But the internet flips the trendsetters on their heads. It connects a mass of niches and then builds on top of their ideas. Take a walk around New York–hipsters are a cohort that share similar interests and look the same.

There will always be an exception; the authentic curator enjoys digging the abstract art before saying a word to anyone else. But what's also cool is to educate and share artifacts. If few are interested in uniqueness, let it be.

Popularity is rarely a barometer of what matters.

gif by @linski101

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Forest Swords – Crow

“Every flight begins with a fall,” the crow said.”

― George R.R. Martin, A Game of Thrones

Mesmerizing cyberpunk video from British electronica producer Forest Swords. Can you imagine a world that's entirely urban? 

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Watch Little Dragon’s video for “Lover Chanting”

The Swedish electronic band Little Dragon is back from a two-year hiatus to release its new music video for single “Lover Chanting.”

What's a catchy song is an even better music video, combining elements of first-person video gameplay in which the main character winds up at a concert that looks like something out of Star Wars Cantina.

Watch Little Dragon’s video for “Lover Chanting”
Preorder Lover Chanting EP

If you're new to hearing Little Dragon, be sure to dig into their old stuff as well. I'd start with a song entitled “Twice” (also an excellent video) and “Constant Surprises”, both from their eponymous 2007 debut album. And then peep “Klapp Klapp” and “Paris” from their 2014 album Nabuma Rubberband.

The single “Lover Chanting” appears on the new EP dropping November 15. Preorder here.

Discover more new music in the tag: MUSIC.

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“Hey Jude” turns 50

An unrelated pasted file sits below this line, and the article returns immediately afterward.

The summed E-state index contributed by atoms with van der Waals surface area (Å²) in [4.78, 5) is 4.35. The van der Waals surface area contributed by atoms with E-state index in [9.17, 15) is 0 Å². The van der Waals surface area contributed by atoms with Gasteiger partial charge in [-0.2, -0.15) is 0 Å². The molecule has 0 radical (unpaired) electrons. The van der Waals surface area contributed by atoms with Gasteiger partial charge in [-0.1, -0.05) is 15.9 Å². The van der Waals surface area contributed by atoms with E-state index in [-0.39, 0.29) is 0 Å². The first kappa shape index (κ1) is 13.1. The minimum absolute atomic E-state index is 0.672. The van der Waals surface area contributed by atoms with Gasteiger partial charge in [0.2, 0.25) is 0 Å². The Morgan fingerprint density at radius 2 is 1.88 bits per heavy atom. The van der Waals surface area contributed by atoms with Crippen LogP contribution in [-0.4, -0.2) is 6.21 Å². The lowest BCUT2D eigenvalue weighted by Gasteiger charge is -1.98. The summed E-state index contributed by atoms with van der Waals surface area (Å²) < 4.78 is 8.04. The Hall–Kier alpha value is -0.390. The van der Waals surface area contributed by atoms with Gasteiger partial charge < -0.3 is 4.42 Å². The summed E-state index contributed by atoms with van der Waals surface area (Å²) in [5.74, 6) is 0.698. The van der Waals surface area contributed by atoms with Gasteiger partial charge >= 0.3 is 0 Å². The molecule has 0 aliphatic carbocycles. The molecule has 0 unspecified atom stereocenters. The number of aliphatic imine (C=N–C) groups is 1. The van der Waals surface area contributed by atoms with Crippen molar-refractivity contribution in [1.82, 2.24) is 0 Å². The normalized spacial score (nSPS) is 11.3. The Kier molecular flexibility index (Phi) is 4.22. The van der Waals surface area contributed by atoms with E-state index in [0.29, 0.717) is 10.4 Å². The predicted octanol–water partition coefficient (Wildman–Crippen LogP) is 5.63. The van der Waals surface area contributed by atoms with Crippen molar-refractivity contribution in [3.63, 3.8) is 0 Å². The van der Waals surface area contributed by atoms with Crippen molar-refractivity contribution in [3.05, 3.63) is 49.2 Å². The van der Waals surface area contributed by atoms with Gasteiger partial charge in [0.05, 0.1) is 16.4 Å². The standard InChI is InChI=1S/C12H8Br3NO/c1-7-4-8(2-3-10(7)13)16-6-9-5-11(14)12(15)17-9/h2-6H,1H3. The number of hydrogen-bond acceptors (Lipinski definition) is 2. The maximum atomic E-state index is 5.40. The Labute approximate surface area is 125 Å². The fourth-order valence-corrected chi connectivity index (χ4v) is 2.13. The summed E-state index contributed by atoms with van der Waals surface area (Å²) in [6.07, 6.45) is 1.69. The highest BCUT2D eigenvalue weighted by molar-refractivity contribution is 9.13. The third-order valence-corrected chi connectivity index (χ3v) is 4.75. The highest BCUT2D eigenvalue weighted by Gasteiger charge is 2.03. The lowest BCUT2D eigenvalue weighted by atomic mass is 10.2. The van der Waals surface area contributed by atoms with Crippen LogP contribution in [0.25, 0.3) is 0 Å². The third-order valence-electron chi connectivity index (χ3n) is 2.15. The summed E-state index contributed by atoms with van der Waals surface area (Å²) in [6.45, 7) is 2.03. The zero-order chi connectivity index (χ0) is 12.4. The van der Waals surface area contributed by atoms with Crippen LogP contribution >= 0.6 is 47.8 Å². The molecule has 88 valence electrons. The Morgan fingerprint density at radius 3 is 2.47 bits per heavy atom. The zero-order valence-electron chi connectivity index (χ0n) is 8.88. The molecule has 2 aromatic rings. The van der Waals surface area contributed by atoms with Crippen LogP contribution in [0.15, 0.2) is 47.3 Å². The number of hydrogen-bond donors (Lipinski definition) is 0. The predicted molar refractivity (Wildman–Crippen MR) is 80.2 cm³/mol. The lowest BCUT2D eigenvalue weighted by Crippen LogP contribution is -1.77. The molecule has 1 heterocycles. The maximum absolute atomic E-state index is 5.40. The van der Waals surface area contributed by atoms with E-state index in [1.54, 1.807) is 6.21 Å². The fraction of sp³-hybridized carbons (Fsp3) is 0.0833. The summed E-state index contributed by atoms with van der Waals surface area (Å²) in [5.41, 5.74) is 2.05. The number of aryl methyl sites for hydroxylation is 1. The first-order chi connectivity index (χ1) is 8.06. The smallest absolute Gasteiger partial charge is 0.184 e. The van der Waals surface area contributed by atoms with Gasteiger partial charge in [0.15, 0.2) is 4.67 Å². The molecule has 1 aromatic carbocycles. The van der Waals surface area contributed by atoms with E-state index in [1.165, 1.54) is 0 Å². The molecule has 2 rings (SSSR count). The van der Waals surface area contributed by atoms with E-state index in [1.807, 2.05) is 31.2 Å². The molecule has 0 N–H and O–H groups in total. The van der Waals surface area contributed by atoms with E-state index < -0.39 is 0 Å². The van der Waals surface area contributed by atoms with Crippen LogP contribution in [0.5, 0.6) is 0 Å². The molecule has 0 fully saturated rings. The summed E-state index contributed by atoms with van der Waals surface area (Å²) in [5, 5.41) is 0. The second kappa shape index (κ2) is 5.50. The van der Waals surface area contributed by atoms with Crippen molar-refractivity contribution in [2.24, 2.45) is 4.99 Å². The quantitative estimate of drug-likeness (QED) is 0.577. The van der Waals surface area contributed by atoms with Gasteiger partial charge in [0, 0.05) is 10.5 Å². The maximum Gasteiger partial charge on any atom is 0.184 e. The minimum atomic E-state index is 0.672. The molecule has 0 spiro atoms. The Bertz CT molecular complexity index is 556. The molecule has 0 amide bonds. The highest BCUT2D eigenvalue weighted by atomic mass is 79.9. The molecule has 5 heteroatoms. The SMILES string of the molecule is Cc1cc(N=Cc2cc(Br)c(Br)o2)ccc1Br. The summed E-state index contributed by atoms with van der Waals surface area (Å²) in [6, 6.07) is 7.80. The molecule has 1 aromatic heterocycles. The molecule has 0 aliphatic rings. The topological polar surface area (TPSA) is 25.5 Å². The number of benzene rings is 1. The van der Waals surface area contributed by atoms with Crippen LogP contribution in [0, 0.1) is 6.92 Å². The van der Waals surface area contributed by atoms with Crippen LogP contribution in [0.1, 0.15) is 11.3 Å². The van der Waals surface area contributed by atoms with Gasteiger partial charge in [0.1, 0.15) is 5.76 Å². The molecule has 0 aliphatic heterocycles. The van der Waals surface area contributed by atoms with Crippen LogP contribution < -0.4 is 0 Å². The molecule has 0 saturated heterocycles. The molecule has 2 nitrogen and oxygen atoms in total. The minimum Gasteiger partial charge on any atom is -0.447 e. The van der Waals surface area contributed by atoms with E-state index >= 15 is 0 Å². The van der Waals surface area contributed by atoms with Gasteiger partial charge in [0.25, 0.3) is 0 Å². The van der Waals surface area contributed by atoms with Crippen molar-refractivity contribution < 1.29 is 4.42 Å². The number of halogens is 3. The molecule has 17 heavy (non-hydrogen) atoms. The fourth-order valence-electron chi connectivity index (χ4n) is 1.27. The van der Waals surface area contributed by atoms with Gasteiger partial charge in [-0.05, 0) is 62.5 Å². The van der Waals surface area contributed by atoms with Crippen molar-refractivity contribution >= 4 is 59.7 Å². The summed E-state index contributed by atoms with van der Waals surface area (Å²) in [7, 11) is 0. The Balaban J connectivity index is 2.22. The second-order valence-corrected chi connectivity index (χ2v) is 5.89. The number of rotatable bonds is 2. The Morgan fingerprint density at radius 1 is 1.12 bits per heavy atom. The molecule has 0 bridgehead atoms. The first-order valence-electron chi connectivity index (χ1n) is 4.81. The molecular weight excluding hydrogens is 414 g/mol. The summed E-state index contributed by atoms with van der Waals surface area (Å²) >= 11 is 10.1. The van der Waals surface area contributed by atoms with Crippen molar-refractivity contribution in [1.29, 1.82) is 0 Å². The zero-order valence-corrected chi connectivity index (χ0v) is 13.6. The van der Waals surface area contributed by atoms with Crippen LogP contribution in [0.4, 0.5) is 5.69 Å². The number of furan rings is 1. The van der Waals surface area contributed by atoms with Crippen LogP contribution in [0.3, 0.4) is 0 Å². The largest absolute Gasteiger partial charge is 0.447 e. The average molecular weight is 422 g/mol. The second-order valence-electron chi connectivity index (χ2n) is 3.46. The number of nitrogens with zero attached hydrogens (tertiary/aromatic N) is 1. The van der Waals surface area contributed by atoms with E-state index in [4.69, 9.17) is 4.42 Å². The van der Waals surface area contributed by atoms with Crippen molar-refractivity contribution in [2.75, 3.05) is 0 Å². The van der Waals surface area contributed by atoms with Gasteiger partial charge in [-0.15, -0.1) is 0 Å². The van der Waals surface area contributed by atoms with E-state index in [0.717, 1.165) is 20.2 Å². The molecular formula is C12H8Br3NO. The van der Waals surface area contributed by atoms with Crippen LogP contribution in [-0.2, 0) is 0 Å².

“BETTER, BETTER, BETTER, BETTER, AY!” 

This Sunday celebrates the Beatles longest-running single “Hey Jude.”

Back in June, you may recall that the song's writer and Beatles icon Paul McCartney appeared on Carpool Karaoke to sing the track at the band's hometown Liverpool pub.

In this piece, the Smithsonian recounts the epic history of the song, including the fact that the song was originally entitled “Hey Jules.” McCartney's lyrics were intended to soothe John Lennon's son, Julian, who was distraught after his father's affair with Yoko Ono.

Below are some of the other interesting tidbits about the historic tune.

Hey Jude” skyrocketed to the top of the singles charts in the United States and Great Britain in 1968. After an August 26 U.S. release, it immediately arrived in the Top Ten and sat atop Billboard’s Hot 100 for nine consecutive weeks, making it the most successful single recorded by the most prosperous band in history. The single sold more than 5 million copies worldwide in six months and 7.5 million over four years. It performed more spectacularly on the charts than any other single between 1959 and 1977. It was also the first release on the Beatles’ own record label—Apple.

Shunning public appearances, the Beatles introduced the song to the world via film and video. The film version premiered in Britain on September 8 on David Frost’s show “Frost on Sunday,” and a month later the video version premiered October 6 in the U.S. on the “Smothers Brothers Comedy Hour.”

At more than seven minutes long, “Hey Jude” remains one of the longest No. 1 singles ever. The extended coda—a repetition of “nah, nah nah nahnahnah nah, nahnahnah nah, Hey Jude”—fills the second half of the record. In all, the lyrics use the sound “nah” 240 times.

‘Nah nah nah….’